America's big banks, among others, that helped send us spiraling into the Great Recession are at it again. They're warning of even more dire consequences if we don't follow their advice and raise the U.S. debt limit.
In an April 25 letter to Treasury Secretary Timothy Geithner, Matthew E. Zames, a managing director at JPMorgan Chase, conjured up a financial apocalypse certain to follow if the government can't borrow more billions. A week ago, 300 corporate leaders issued similar warnings.
Businesses frightened by the prospect of a U.S. default have been intensely lobbying their closest friends: conservative Republicans who are resisting a higher debt ceiling. The U.S. Chamber of Commerce, the National Association of Manufacturers and the Financial Services Forum are among those warning that the failure to raise the debt ceiling would boost interest rates, collapse the stock market, destroy banks and hurl us into a worse recession.
It takes brass for some of those responsible for our troubles, but who benefited to the tune of more than $1 trillion in bailouts, to prophesy certain doom. It is especially hard to swallow their warnings when they are doing so much to prolong the financial crisis by sitting on mountains of cash.
The Associated Press has reported that American companies have horded a record $1.9 trillion in cash. Howard Silverblatt, senior index analyst at Standard & Poor's said the large businesses that constitute the firm's index of 500 big businesses are holding $940 billion in cash. For as much as government can be criticized for wanting to spend every last cent and more, corporate America needs to be accountable for the stash it is withholding from Americans dearly wanting to invest, buy homes and do all the other things that make jobs.
Take the banks that are doing quite well, thank you, that have reduced, frozen or canceled homeowners' lines of credit without home appraisals. Their computers apparently decided to do it, based on who knows what. JPMorgan, according to a suit to be heard in federal court in Chicago, froze credit lines shortly after accepting a $25 billion government bailout (which the bank has since repaid). Similar actions have been filed against other big banks.
Banks do what they do to protect their bottom lines, not necessarily to shaft consumers and gag the economy. But the results can be the same.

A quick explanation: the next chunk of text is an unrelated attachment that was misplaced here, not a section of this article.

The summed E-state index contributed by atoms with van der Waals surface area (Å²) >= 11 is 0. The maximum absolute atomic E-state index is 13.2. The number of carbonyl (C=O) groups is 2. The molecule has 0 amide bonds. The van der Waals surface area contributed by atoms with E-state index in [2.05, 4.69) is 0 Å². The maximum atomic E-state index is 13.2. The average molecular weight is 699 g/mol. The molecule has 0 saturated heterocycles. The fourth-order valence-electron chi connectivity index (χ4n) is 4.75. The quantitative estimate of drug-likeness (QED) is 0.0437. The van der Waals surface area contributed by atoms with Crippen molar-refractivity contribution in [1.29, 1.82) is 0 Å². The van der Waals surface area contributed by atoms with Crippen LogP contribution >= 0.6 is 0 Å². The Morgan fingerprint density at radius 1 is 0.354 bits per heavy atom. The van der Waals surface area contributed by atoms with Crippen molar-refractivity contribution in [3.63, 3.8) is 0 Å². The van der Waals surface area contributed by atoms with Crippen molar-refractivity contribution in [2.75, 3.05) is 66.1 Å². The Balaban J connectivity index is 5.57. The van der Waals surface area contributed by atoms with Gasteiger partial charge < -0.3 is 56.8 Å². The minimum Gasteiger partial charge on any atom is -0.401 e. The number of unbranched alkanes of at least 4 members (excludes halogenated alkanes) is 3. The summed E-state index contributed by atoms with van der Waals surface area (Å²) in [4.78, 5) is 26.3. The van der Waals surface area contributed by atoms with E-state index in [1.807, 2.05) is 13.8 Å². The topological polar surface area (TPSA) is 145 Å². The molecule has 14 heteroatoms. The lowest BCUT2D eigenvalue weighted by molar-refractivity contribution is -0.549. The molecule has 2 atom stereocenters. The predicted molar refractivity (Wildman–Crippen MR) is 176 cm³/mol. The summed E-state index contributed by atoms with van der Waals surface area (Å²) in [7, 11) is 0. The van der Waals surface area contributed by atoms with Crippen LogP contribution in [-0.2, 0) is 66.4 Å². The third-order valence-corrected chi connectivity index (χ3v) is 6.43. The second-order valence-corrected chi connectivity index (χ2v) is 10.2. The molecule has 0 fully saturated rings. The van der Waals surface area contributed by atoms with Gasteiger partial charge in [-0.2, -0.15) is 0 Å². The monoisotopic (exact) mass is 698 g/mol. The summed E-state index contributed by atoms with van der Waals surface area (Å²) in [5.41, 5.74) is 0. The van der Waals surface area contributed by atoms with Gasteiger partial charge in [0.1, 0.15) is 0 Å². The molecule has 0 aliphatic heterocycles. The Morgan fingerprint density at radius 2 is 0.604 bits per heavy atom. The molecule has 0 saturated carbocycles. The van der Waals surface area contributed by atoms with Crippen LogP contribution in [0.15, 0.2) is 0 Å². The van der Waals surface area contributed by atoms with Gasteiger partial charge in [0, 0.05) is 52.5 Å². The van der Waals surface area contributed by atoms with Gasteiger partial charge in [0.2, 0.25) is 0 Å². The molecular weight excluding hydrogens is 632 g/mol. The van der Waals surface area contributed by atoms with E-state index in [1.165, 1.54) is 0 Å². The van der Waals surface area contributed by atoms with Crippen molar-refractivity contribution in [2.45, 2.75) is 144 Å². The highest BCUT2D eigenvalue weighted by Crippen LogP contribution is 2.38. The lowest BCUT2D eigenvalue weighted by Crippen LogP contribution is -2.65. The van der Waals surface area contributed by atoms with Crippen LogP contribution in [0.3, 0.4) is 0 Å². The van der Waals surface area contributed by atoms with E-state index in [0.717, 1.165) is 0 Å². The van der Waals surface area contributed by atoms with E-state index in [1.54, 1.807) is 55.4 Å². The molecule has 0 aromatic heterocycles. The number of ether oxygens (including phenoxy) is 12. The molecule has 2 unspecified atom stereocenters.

Here's a real case known to me:
The death of a widower left his son with about a $500,000 mortgage that was "under water" (i.e. the loan was greater than the value of the home). The son put the home on the market for $329,000 and after some months received an offer to buy of $285,000. That would mean that the bank would take a loss, but at least the bad loan would be off its books, the buyer and the seller would be happy and the transaction would help the economy get a move on. Everyone waited and waited for the bank's approval and finally, four months later, the bank said no dice. The deal was off. More months passed as the house sat empty with no offers. Several months later one finally arrived, but it was for $240,000. Again, the bank fiddled and fiddled until, five months later, it rejected the offer. Now, verbal offers of about $150,000 are showing up.
The son had done the best that he could to sell the home, but finally he had enough and notified the bank that the empty house was now its problem. Meanwhile, a slow, unnoticed drip, drip, drip leak in a second floor utility room collapsed the ceiling and ruined the floor below. The front door became so soaked that it couldn't be fully closed and locked.
The house, unattended by an uninterested bank, was rotting away, and dragging down with it property values in this upper-middle-class neighborhood. I've tried, but have never received a sensible explanation for why a bank, through willful neglect, is willing to devalue its own assets to the point of worthlessness when it could have recovered at least some of its investment. Some people guess that it has something to do with accounting procedures that protect the quarterly bottom line.
For sure, this is but one anecdotal case, but my wife, Barbara, a real estate agent, reports that stories like this are ever more common. The warning signs abound: America's housing stock is in danger of moldering. It would be nice if the banks would worry about that too.
This column also appeared in the Chicago Tribune.